Can AI exist in a sustainable way?

The fictional but prescient Dr. Ian Malcom noted in 1993’s Jurassic Park, “…your scientists were so preoccupied with whether or not they could that they didn’t stop to think if they should.”  Generative AI’s rapid expansion due to the increase in size of large language models has felt something akin to genetically engineering a TRex.  It is certainly fun and exciting, but what are the consequences?  

Hardware is also beefing up those CPUs, GPUs, TPUs (all the PUs really) to support the training and distribution of those models. But just as history, and our favorite science fiction movies, have showed us, there is a cost. Of course, we’re all wary that SkyNet (T)  might emerge, (and frankly time will tell), but the more pressing matter is the consumption of electricity and water.

Addressing the AI elephant in the room

At Cisco, we’ve been baking predictive AI into our platforms for years, helping IT operations make insightful, and even proactive, decisions. Across compute, storage, and networking infrastructure, application of predictive AI and observability has been incredibly useful in helping organizations scale and optimize their actual infrastructure usage. With APIs paving the way for multi platform integration, we’re seeing wholesale Day 0 to Day N solutions that help organizations manage usage and more.

ai environment

What the research says

While these gains are exciting, the underlying machine learning technologies that support predictive AI do not have the same resource needs as Generative AI, which requires new approaches to reducing carbon footprint and overall environmental impacts

Over the last five years or so, researchers at universities like Berkeley and the University of Massachusetts saw past the horizon and started experimenting and proving methods that could be employed to lessen the energy consumption (and carbon footprint) of precursor technologies like natural language processing (NLP) to large language model (LLM). They even go as far as to prescribe both software/algorithm and hardware/infrastructure improvements to alleviate the carbon footprint created by training and using NLP and LLM. Even better, similar activities are underway to measure the impact of AI technology on water usage as well.

But, that’s not the whole story..

As of today, the true nature of AI’s impact on energy consumption is REALLY hard to actually quantify. Article after article tries to dig into the actual effect of using generative AI technologies. The challenge is that the combination of large amounts of variables (what task is being done, how is the data center setup, what processors are being used, etc. etc.) and IP secrecy (there is a LOT of money to be made here) makes reaching a true, tangible answer difficult. Not to mention, there is no way of knowing if those running LLM-based services are employing some of the proven mitigations noted above.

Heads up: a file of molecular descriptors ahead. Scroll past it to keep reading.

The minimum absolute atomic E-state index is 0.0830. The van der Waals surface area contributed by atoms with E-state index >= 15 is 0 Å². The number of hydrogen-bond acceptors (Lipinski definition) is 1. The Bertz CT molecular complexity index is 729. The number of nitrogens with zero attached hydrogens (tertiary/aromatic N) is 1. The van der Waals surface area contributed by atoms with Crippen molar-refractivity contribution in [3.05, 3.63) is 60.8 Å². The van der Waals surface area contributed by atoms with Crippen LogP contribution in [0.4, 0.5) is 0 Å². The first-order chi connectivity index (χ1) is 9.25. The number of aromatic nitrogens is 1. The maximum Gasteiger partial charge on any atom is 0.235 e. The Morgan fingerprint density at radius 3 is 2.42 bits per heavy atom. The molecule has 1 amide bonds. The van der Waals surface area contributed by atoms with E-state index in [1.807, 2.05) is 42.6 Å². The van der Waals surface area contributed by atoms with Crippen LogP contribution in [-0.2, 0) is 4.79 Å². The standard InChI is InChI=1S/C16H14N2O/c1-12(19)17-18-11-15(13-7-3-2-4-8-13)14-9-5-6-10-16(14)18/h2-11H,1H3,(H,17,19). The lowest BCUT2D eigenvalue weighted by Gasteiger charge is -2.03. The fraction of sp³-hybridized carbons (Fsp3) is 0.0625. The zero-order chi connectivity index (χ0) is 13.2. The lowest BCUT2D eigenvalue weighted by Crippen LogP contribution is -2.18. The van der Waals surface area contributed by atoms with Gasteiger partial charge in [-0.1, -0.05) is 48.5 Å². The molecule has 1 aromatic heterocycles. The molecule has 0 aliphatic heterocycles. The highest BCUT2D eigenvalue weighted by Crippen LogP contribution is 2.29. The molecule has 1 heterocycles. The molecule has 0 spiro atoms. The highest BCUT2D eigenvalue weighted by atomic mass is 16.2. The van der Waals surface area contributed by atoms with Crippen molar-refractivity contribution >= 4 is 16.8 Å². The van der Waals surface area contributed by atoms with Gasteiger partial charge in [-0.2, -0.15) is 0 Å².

The best any of the current research can come up with is energy usage comparable to an average U.S. home per year to the average mid-size country. That’s an unmanageable range which makes  understanding the actual impact and ways to mitigate difficult to identify.

So, it seems, that at least in the short term, newer AI technologies will have an increased impact on energy consumption and water usage to the possible negative detriment of the environment.

Problem solving, the developer way

 So how can AI exist in conjunction with sustainability efforts? Ah, that’s the interesting part. AI just may be the answer to its own problems. The problem that I mention above about it being difficult to figure out the impact of AI usage on energy and water consumption is being currently worked on by AI sustainability initiatives

In theory, the models would then be able to suggest solutions to increased water and electricity consumption. r In a slightly less sophisticated model, predictive AI elements are starting to be used to simply just turn things off. This is the simplest answer: eliminate situations where energy is generated but not actually used– and the really cool thing is AI can help us with that.

In the realm of this technological advancement, developers are bestowed with an extraordinary opportunity to make a real impact for a sustainable future.

Getting involved

Cisco’s Build for Better coding challenge, is open March 14 – April 22, 2024, and invites all Developers to harness their skills in AI, Observability, and Sustainability to make a real-world impact. Learn more and commit your code by Earth Day.